First, you'll need to use a python scheduler instead of the regular local scheduler to cook things.
The defaults are all fine, just add these lines right after the imports in the scheduling tab.
# auto-succeed if this isn't the work item we're meant to be cooking if os.environ['PDG_ACTIVE_WORK_ITEM'] != str(work_item.id): return pdg.scheduleResult.CookSucceeded
This will make PDG skip any work items that aren't meant to be cooking. Without this, you'll end up re-cooking all the upstream items on the farm, even if they've already been cooked by prior dependent jobs.
Be sure to update the default scheduler on your topnet.
Next, to actually cook a single work item, you'll want this bit of code. The comments explain it further but essentially graphContext.cookItems was the only function I could find that actually took individual items to cook, so we use that alongside setting PDG_ACTIVE_WORK_ITEM on the environment such that everything else auto-succeeds.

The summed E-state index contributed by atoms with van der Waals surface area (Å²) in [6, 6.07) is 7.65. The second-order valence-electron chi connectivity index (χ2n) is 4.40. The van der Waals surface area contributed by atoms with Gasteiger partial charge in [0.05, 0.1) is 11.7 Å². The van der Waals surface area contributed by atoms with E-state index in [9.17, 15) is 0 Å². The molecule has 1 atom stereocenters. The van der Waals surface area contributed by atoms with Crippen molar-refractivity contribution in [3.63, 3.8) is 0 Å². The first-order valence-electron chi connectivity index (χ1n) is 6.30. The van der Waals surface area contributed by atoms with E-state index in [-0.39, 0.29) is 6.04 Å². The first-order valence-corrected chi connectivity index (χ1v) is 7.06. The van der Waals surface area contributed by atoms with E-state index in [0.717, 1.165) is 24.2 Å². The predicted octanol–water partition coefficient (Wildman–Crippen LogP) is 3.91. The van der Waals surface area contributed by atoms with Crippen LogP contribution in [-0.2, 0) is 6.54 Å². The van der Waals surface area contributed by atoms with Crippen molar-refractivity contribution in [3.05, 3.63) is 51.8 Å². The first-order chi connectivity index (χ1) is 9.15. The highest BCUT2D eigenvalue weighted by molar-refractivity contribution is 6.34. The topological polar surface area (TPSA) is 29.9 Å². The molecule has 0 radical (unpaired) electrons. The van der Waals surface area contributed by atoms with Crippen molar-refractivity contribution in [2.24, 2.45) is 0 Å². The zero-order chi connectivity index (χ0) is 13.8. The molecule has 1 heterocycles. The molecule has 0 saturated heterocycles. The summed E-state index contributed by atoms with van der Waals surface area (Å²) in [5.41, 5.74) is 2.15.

import hou import os def cookWorkItem(node, index, block=True): # generate static work items for this node, which will # generate parents as needed # likely that this only really works with static work items node.generateStaticWorkItems(block) # info about the work item we're cooking pdgNode = node.getPDGNode() context = pdgNode.context workItem = pdgNode.workItems[index] print('cooking:', workItem.id) # set the active work item as an environment variable os.environ['PDG_ACTIVE_WORK_ITEM'] = str(workItem.id) # use the context to cook this work item # our custom onSchedule function in the python schedule # will skip anything that's not this PDG_ACTIVE_WORK_ITEM return context.cookItems( block, [workItem.id], pdgNode.name)
All of this lets us run PDG jobs on the farm similar to how ROPs jobs would run, but with all the great features that come w/ PDG.